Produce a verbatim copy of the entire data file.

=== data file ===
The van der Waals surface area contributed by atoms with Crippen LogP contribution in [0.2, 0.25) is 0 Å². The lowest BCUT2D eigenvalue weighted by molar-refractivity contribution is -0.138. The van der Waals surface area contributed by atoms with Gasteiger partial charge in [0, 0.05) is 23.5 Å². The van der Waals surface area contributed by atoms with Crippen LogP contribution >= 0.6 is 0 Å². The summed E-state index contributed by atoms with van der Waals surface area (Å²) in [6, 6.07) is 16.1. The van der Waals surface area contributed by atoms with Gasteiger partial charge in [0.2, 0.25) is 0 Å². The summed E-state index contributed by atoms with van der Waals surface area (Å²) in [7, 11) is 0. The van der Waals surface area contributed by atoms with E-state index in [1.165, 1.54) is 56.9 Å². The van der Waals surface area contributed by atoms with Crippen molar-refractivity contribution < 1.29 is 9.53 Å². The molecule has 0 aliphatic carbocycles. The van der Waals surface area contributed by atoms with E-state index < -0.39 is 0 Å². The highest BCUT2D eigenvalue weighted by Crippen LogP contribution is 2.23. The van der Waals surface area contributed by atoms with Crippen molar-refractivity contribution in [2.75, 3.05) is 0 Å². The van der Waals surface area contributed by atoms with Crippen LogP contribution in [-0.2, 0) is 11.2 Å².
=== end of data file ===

The van der Waals surface area contributed by atoms with Crippen LogP contribution in [0.2, 0.25) is 0 Å². The lowest BCUT2D eigenvalue weighted by molar-refractivity contribution is -0.138. The van der Waals surface area contributed by atoms with Gasteiger partial charge in [0, 0.05) is 23.5 Å². The van der Waals surface area contributed by atoms with Crippen LogP contribution >= 0.6 is 0 Å². The summed E-state index contributed by atoms with van der Waals surface area (Å²) in [6, 6.07) is 16.1. The van der Waals surface area contributed by atoms with Gasteiger partial charge in [0.2, 0.25) is 0 Å². The summed E-state index contributed by atoms with van der Waals surface area (Å²) in [7, 11) is 0. The van der Waals surface area contributed by atoms with E-state index in [1.165, 1.54) is 56.9 Å². The van der Waals surface area contributed by atoms with Crippen molar-refractivity contribution < 1.29 is 9.53 Å². The molecule has 0 aliphatic carbocycles. The van der Waals surface area contributed by atoms with E-state index < -0.39 is 0 Å². The highest BCUT2D eigenvalue weighted by Crippen LogP contribution is 2.23. The van der Waals surface area contributed by atoms with Crippen molar-refractivity contribution in [2.75, 3.05) is 0 Å². The van der Waals surface area contributed by atoms with Crippen LogP contribution in [-0.2, 0) is 11.2 Å².